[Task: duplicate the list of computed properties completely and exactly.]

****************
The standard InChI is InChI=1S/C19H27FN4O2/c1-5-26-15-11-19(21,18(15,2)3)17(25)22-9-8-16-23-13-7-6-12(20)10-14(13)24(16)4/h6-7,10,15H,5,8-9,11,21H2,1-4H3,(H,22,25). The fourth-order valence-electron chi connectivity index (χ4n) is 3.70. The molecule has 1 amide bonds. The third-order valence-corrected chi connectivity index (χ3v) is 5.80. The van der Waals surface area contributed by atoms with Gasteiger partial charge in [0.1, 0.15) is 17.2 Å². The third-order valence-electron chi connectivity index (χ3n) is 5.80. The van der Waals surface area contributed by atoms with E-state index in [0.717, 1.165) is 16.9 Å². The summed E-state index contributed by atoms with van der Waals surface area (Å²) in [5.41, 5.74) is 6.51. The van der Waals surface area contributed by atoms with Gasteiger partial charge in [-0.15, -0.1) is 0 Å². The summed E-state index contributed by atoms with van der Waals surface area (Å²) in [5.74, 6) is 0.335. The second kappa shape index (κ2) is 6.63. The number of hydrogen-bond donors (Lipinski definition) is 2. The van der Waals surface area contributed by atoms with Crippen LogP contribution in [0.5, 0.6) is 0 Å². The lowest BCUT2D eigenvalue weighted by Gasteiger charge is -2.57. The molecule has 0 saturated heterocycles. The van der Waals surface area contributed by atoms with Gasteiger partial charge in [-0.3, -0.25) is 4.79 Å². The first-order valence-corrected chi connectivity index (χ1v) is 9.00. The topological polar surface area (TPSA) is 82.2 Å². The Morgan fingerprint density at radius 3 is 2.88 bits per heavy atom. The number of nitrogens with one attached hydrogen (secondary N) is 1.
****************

The standard InChI is InChI=1S/C19H27FN4O2/c1-5-26-15-11-19(21,18(15,2)3)17(25)22-9-8-16-23-13-7-6-12(20)10-14(13)24(16)4/h6-7,10,15H,5,8-9,11,21H2,1-4H3,(H,22,25). The fourth-order valence-electron chi connectivity index (χ4n) is 3.70. The molecule has 1 amide bonds. The third-order valence-corrected chi connectivity index (χ3v) is 5.80. The van der Waals surface area contributed by atoms with Gasteiger partial charge in [0.1, 0.15) is 17.2 Å². The third-order valence-electron chi connectivity index (χ3n) is 5.80. The van der Waals surface area contributed by atoms with E-state index in [0.717, 1.165) is 16.9 Å². The summed E-state index contributed by atoms with van der Waals surface area (Å²) in [5.41, 5.74) is 6.51. The van der Waals surface area contributed by atoms with Gasteiger partial charge in [-0.15, -0.1) is 0 Å². The summed E-state index contributed by atoms with van der Waals surface area (Å²) in [5.74, 6) is 0.335. The second kappa shape index (κ2) is 6.63. The number of hydrogen-bond donors (Lipinski definition) is 2. The van der Waals surface area contributed by atoms with Crippen LogP contribution in [0.5, 0.6) is 0 Å². The lowest BCUT2D eigenvalue weighted by Gasteiger charge is -2.57. The molecule has 0 saturated heterocycles. The van der Waals surface area contributed by atoms with Gasteiger partial charge in [-0.3, -0.25) is 4.79 Å². The first-order valence-corrected chi connectivity index (χ1v) is 9.00. The topological polar surface area (TPSA) is 82.2 Å². The Morgan fingerprint density at radius 3 is 2.88 bits per heavy atom. The number of nitrogens with one attached hydrogen (secondary N) is 1.